Imagine that a terrorist tried to kill you. If you could face him again, on your terms, what would you do?
The True American tells the story of Raisuddin Bhuiyan, a Bangladesh Air Force officer who dreams of immigrating to America and working in technology. But days after 9/11, an avowed "American terrorist" named Mark Stroman, seeking revenge, walks into the Dallas minimart where Bhuiyan has found temporary work and shoots him, maiming and nearly killing him. Two other victims, at other gas stations, aren't so lucky, dying at once.
The True American traces the making of these two men, Stroman and Bhuiyan, and of their fateful encounter. It follows them as they rebuild shattered lives - one striving on Death Row to become a better man, the other to heal and pull himself up from the lowest rung on the ladder of an unfamiliar country.
Ten years after the shooting, an Islamic pilgrimage seeds in Bhuiyan a strange idea: if he is ever to be whole, he must reenter Stroman's life. He longs to confront Stroman and speak to him about the attack that changed their lives. Bhuiyan publicly forgives Stroman, in the name of his religion and its notion of mercy. Then he wages a legal and PR campaign, against the State of Texas and Governor Rick Perry, to have his attacker spared from the death penalty.
Ranging from Texas's juvenile justice system to the swirling crowd of pilgrims at the Hajj in Mecca; from a biker bar to an immigrant mosque in Dallas; from young military cadets in Bangladesh to elite paratroopers in Israel; from a wealthy household of chicken importers in Karachi, Pakistan; to the sober residences of Brownwood, Texas, The True American is a rich, colorful, profoundly moving exploration of the American dream in its many dimensions. Ultimately, it tells a story about our love-hate relationship with immigrants, about the encounter between Islam and the West, about how - or whether - we choose what we become.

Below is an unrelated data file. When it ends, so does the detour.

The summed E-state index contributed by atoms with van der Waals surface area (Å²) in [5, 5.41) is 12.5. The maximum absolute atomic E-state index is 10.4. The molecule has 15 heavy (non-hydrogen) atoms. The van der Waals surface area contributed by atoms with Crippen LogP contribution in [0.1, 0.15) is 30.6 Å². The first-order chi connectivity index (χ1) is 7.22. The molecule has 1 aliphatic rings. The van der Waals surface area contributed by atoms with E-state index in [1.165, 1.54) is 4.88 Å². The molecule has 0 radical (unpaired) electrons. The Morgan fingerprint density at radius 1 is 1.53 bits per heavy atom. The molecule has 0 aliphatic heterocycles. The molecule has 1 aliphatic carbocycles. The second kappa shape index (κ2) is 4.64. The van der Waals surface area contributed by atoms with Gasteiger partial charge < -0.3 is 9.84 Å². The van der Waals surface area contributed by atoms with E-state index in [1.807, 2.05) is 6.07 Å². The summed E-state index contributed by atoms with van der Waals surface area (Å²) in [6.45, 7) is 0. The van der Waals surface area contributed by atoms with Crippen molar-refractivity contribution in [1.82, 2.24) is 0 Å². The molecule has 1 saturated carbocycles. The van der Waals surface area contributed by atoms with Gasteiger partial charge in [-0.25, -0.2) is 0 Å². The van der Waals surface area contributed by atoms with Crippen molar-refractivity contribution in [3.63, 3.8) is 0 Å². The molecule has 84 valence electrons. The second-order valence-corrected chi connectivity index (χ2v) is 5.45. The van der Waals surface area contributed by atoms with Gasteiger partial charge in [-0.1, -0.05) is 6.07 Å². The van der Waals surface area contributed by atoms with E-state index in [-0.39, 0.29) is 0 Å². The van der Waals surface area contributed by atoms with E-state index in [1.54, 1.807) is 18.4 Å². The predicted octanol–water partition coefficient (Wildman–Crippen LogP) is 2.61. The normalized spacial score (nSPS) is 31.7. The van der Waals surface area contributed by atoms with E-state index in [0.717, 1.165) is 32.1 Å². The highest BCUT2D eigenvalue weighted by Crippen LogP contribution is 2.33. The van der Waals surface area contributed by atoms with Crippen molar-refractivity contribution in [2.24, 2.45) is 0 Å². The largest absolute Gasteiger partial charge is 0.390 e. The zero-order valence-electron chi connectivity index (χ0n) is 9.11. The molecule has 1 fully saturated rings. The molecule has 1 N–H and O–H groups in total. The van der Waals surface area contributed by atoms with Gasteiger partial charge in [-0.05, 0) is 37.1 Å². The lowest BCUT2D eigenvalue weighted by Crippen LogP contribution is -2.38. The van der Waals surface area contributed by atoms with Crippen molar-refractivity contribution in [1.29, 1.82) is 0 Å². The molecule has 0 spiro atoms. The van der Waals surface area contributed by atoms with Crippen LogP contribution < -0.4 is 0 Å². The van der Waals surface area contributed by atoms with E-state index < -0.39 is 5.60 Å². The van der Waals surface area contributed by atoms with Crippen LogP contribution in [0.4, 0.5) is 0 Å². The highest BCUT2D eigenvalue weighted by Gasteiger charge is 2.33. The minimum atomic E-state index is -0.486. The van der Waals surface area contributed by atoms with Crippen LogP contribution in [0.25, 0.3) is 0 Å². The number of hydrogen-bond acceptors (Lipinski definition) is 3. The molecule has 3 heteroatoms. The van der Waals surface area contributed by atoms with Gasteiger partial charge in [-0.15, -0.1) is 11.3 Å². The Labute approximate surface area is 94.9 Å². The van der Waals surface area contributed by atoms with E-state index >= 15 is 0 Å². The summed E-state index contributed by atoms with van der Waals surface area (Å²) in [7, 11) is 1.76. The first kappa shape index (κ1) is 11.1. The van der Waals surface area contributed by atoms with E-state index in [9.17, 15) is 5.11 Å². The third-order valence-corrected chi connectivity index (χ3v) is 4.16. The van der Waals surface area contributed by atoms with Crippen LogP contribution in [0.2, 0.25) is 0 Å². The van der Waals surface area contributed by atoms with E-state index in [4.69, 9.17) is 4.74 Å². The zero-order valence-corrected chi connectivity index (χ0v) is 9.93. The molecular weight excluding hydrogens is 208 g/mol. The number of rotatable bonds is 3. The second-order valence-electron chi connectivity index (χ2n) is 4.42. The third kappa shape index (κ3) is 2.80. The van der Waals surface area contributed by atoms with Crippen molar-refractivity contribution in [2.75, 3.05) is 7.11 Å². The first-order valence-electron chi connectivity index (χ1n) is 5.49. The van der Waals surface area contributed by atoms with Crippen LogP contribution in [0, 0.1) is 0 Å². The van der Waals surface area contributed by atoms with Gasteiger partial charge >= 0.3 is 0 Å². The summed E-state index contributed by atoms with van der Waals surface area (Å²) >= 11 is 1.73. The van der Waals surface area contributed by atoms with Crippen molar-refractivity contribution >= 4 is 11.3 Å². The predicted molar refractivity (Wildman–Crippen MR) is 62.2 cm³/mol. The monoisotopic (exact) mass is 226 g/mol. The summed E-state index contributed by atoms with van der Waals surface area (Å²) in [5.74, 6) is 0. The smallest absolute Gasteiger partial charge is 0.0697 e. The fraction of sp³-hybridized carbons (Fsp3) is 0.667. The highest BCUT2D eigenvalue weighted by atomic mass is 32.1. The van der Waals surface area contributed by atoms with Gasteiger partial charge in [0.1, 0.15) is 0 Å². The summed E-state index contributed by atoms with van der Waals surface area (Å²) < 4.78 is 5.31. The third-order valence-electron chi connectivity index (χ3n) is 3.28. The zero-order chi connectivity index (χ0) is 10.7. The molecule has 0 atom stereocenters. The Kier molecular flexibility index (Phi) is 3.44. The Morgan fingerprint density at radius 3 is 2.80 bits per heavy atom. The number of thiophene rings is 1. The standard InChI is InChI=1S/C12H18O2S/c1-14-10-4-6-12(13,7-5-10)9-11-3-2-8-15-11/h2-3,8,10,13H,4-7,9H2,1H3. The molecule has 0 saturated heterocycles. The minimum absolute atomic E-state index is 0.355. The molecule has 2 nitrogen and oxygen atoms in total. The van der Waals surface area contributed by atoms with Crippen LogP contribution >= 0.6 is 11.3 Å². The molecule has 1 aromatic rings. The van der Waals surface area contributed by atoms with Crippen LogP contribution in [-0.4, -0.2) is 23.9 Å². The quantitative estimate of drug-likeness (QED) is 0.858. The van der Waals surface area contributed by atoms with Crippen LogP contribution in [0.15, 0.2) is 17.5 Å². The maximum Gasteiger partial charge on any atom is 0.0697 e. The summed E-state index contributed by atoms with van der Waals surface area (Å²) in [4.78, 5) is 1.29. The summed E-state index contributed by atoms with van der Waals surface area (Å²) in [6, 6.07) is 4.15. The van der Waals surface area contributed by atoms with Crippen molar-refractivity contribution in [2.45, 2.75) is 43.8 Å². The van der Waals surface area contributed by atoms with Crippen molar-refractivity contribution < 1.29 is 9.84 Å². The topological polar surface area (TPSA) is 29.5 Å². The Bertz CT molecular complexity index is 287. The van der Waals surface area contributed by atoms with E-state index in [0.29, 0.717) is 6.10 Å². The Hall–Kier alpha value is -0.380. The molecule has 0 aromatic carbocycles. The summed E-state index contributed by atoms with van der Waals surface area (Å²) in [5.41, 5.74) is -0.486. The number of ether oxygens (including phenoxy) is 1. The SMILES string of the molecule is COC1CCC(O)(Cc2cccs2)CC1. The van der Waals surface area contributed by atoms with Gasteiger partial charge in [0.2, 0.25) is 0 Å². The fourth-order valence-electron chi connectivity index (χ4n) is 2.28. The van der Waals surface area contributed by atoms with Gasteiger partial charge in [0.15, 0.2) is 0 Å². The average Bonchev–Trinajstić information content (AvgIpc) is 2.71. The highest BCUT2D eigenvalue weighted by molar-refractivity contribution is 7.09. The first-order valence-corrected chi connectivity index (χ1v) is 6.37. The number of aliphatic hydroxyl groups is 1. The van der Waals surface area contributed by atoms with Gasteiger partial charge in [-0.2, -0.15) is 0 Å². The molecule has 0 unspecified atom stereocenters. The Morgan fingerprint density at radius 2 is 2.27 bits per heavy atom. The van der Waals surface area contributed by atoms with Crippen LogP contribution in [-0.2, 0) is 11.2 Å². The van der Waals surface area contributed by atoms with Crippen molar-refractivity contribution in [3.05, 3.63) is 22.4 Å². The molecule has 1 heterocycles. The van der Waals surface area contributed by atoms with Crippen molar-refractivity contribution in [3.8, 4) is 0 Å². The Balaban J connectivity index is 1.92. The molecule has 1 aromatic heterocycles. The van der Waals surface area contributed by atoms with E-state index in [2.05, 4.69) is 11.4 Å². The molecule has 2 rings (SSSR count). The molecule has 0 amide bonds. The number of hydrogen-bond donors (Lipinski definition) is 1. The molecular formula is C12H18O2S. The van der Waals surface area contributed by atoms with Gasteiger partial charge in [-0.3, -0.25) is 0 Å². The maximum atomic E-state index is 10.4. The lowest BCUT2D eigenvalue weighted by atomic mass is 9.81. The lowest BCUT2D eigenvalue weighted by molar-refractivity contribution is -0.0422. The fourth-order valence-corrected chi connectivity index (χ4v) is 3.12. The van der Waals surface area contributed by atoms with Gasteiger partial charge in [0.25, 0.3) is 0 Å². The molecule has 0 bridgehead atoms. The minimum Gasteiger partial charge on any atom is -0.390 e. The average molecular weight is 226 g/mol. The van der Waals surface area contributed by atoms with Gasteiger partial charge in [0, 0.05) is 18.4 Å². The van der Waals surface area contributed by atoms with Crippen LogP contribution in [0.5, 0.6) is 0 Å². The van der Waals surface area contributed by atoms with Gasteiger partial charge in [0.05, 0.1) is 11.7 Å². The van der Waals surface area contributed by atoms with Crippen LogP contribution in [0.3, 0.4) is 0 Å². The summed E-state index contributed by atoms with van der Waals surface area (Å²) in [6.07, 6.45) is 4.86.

©2014 Anand Giridharadas (P)2014 Audible Inc.
A deep look at a troubling hate crime and a detailed account of the complicated aftermath.
I came away thinking that the victim was a brave and honorable man and that the protagonist was given far more attention than he deserved by both the author and some of the other folks he writes about.
I am in no way a supporter of the death penalty, and I can sympathize with those that campaign to end it. But there seemed to be a disproportionate amount of compassion and attention given to the confessed perpetrator of these crimes, beyond the ending of the death penalty itself. The people that commit that amount of time and energy to such a person surely could better direct that energy?
Well written and professionally read (by the author). An important story worth telling, but I had mixed feelings about the subject matter.
But that's probably the author's objective though, right?
Challenge your thinking.
Books read by a great narrator, or the author, are the best versions of narration. This author did a good job reading the material, and a great job of lending authenticity to the tale.
I have trouble with non fiction. The author did a good job of keeping the story moving while relating the necessary details. I wish there was a ten star system, as while I don't feel this book should be a 4, I also believe it should be higher than a three. I had the urge to get back to fiction during the first half of the book, but found myself more engaged later on.